ST. MARY'S COUNTY
The first loss of St. Mary's County records of which we have any evidence occurred in
1768, when several dockets and original papers of the court which were being kept in the home
of Owen Alien, the Deputy Clerk, were burned. The General Assembly provided the means for
reconstituting these records but whether it was done or not is now purely academic, since
every surviving court record of this period was burned in the fire of March 8, 1831, or was lost
before that time.1
This was surely the most disastrous fire so far as records are concerned in Maryland
history. St. Mary's was not only the first county to be erected in the State but, for part of its
history, its government was closely related with that of the infant province. It is because of this
loss that so much of the early history of the province must be conjecture and speculation.
One must wonder why it was not possible for the "large concourse of citizens" who gathered
at the fire to save something more than they did. Of the records of the clerk of court only a
single marriage record and one volume of land records, the next to current one at the time of
the fire, escaped.2 The General Assembly of 1831 provided for the re-recording of deeds, but
what is found in this one volume is only a pitiful suggestion of what was lost.3 Of the records
of the levy court and of the other administrative agencies of the county not a page was saved.
The register of wills fared somewhat better. All the papers were lost. The recorded Wills
seem to be complete. The Accounts were in small part preserved for the colonial period, and in
full after 1798. The Inventories of the colonial period were a total loss, but are complete after
1795. The Proceedings of the Orphans' Court prior-to 1807 were lost (but see below). All the
other records series are found only after the Revolutionary period. The division date between
saved and lost records seems to indicate that at some time before the fire the older records
had been moved out of the Register's office, perhaps to the attic, and were lost. Only the
indispensable wills were kept handy.
The first volume of Orphans' Court Proceedings, which had long been considered a victim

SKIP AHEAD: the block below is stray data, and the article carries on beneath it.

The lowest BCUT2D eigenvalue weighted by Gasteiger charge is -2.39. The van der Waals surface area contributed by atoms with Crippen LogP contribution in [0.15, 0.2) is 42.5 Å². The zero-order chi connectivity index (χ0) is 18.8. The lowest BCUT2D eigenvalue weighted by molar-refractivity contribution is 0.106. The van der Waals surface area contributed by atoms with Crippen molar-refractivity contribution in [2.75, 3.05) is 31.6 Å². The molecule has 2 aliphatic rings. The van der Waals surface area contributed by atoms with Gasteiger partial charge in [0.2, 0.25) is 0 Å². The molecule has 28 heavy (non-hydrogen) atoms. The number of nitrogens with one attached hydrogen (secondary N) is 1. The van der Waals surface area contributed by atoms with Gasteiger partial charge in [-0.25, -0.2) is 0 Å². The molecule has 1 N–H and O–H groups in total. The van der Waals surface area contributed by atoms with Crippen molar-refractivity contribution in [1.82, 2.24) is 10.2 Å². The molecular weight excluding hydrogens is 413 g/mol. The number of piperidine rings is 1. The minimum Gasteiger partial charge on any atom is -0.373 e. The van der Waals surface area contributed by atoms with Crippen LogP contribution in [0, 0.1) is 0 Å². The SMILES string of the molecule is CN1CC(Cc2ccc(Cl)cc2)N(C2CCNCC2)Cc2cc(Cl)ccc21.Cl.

of the fire, has recently appeared in private hands. This volume was loaned to the Hall of
Records for microfilming and thereafter returned to the anonymous owner. Several volumes
of assessments dating from the late eighteenth and early nineteenth centuries have also re-
appeared in the same fashion, and the Hall of Records now has microfilm copies. These recent
rediscoveries give hope that from time to time other "lost records" will come to light.4 It
should be noted, too, that the Hall of Records in recent years has been collecting land records
of the burnt-out period from the owners of collections of family papers. In time these fugitive
papers should form a welcome supplement to the surviving land-record volumes. It will be
recalled that the land record abstract system was begun in 1784. Of the St. Mary's County
abstracts of deeds the following have been preserved in the Land Office and in microfilm copies
at the Hall of Records: 1796-1818: Index 1796-1873.
1 Ch. III, Acts of 1768.
2 For some reason, Louis D. Scisco ignores the one volume of
land records which was saved. See "Colonial Records of St. Mary's
County," Md. Hist. Mag., XXVI, 58-59.
3 Ch. 175.
4 Is it possible that these fugitive records were not burned but
"lost" much later at the razing of the courthouse in 1901? I
quote from an article of recent date by Thomas E. Stokel who
quotes a clipping found among his grandfather's papers: "In
tearing down the Court House many old private papers were un-
earthed and thrown out in the yard....... One of these books was
picked up by our reporter."